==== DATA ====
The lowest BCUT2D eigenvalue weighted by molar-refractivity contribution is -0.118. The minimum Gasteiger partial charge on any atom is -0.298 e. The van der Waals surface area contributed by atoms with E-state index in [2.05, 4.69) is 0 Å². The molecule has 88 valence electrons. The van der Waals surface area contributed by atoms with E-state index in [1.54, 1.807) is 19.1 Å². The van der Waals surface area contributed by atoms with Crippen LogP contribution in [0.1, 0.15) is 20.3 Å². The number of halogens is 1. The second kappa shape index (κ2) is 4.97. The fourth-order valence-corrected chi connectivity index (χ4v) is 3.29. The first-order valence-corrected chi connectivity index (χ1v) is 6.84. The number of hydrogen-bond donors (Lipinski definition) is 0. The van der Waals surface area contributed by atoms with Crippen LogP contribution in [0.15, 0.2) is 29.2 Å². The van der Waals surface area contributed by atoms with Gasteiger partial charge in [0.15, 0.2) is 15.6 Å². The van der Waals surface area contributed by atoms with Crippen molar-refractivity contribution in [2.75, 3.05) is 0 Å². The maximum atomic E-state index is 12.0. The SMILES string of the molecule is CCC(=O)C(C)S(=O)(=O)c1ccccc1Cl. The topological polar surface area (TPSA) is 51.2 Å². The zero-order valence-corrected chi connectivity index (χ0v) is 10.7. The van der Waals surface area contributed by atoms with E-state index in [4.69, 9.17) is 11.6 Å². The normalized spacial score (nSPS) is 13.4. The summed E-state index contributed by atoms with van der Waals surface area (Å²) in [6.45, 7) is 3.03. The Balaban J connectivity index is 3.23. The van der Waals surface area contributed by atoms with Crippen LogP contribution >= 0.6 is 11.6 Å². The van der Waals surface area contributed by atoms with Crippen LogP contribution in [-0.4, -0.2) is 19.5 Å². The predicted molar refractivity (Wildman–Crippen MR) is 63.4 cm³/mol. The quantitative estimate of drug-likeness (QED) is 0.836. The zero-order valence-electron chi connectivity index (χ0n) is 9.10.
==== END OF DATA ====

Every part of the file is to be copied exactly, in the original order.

The lowest BCUT2D eigenvalue weighted by molar-refractivity contribution is -0.118. The minimum Gasteiger partial charge on any atom is -0.298 e. The van der Waals surface area contributed by atoms with E-state index in [2.05, 4.69) is 0 Å². The molecule has 88 valence electrons. The van der Waals surface area contributed by atoms with E-state index in [1.54, 1.807) is 19.1 Å². The van der Waals surface area contributed by atoms with Crippen LogP contribution in [0.1, 0.15) is 20.3 Å². The number of halogens is 1. The second kappa shape index (κ2) is 4.97. The fourth-order valence-corrected chi connectivity index (χ4v) is 3.29. The first-order valence-corrected chi connectivity index (χ1v) is 6.84. The number of hydrogen-bond donors (Lipinski definition) is 0. The van der Waals surface area contributed by atoms with Crippen LogP contribution in [0.15, 0.2) is 29.2 Å². The van der Waals surface area contributed by atoms with Gasteiger partial charge in [0.15, 0.2) is 15.6 Å². The van der Waals surface area contributed by atoms with Crippen molar-refractivity contribution in [2.75, 3.05) is 0 Å². The maximum atomic E-state index is 12.0. The SMILES string of the molecule is CCC(=O)C(C)S(=O)(=O)c1ccccc1Cl. The topological polar surface area (TPSA) is 51.2 Å². The zero-order valence-corrected chi connectivity index (χ0v) is 10.7. The van der Waals surface area contributed by atoms with E-state index in [4.69, 9.17) is 11.6 Å². The normalized spacial score (nSPS) is 13.4. The summed E-state index contributed by atoms with van der Waals surface area (Å²) in [6.45, 7) is 3.03. The Balaban J connectivity index is 3.23. The van der Waals surface area contributed by atoms with Crippen LogP contribution >= 0.6 is 11.6 Å². The van der Waals surface area contributed by atoms with Crippen LogP contribution in [-0.4, -0.2) is 19.5 Å². The predicted molar refractivity (Wildman–Crippen MR) is 63.4 cm³/mol. The quantitative estimate of drug-likeness (QED) is 0.836. The zero-order valence-electron chi connectivity index (χ0n) is 9.10.